“The album presents traditional music from the region through cooperation of Bosnian and international artists. The artists involved are Bojan Z on piano (also the arranger and producer), Nenad Vasilic on double bass, Bachar Khalife percussion, Kim Burton on accordion, Vlatko Stefanovski on guitar and Walter Quintus as sound engineer and co-producer.
“I first performed with Bojan Z in April 2009. We continued with a series of duo concerts. Each time we played together I discovered something new in Bojan’s approach to those songs. I am very grateful each time I get a chance to learn something new from the musicians that I am working with.”
Increasing popularity brings commitments to tour and promote an album, taking Amira beyond the borders of her Bosnian home. For someone so entrenched in the ways of her land, that carries its own burden. “When I am away from home, I miss the culture, the people and the food,’ Amira said. “Plus I miss that easiness in daily life. You know, when you call a friend for a coffee or a chat, and she or he is there for you within minutes. I miss that when I am away.”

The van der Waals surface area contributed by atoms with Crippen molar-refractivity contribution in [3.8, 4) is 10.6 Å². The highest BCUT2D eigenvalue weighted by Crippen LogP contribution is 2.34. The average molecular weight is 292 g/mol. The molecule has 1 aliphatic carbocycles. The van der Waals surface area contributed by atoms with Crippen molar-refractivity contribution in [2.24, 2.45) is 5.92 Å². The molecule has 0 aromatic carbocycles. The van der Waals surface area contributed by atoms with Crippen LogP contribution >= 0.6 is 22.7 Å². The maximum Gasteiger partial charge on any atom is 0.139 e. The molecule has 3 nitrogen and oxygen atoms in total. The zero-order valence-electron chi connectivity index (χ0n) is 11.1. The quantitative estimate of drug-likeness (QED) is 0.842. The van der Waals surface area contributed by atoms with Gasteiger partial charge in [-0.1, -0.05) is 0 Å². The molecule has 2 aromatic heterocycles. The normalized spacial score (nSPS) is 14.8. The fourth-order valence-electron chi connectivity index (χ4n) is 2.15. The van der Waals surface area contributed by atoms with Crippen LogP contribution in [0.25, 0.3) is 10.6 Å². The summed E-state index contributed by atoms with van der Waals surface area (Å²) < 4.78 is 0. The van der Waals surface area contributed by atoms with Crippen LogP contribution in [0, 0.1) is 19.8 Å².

With rapidly developing communications tool, I wondered how much Amira had embraced technology for life on the road. Do gadgets and fancy phones bring us closer together or can they in fact isolate us more?
“That is a good question,’ she said. “in general it does isolate us more. That is probably due to this fast living and constant running for survival. People seem to have less time for friends, loved ones and that is a sad fact. I always prefer direct contact with close friends whenever possible. Although, I really appreciate technology. I never leave Sarajevo without my MacBook.”
One place technology is unavoidable is the recording studio, where a warmer, more human touch can be buried under digital kit. Finding the right balance can be key to achieving a rich sound.
“I would say, prefer to use more traditional processes at a studio with atmosphere but with a necessary touch of technology,’ Amira agreed. “I must say I am very fortunate to be working with Walter Quintus, who is an absolute genius when it comes to recording, and the sound in general. His choices of recording studios are remarkable.”
The sevdah culture and its sevdalinke song style bears comparison to the Spanish duende and Portuguese fado and saudade singing traditions. Their tales of love, longing, death and desire tell of lonely hearts yearning for relief, of painful memories and missed opportunities. These are stories of nostalgia in the great oral traditions, kept alive by baton-bearers such as Amira.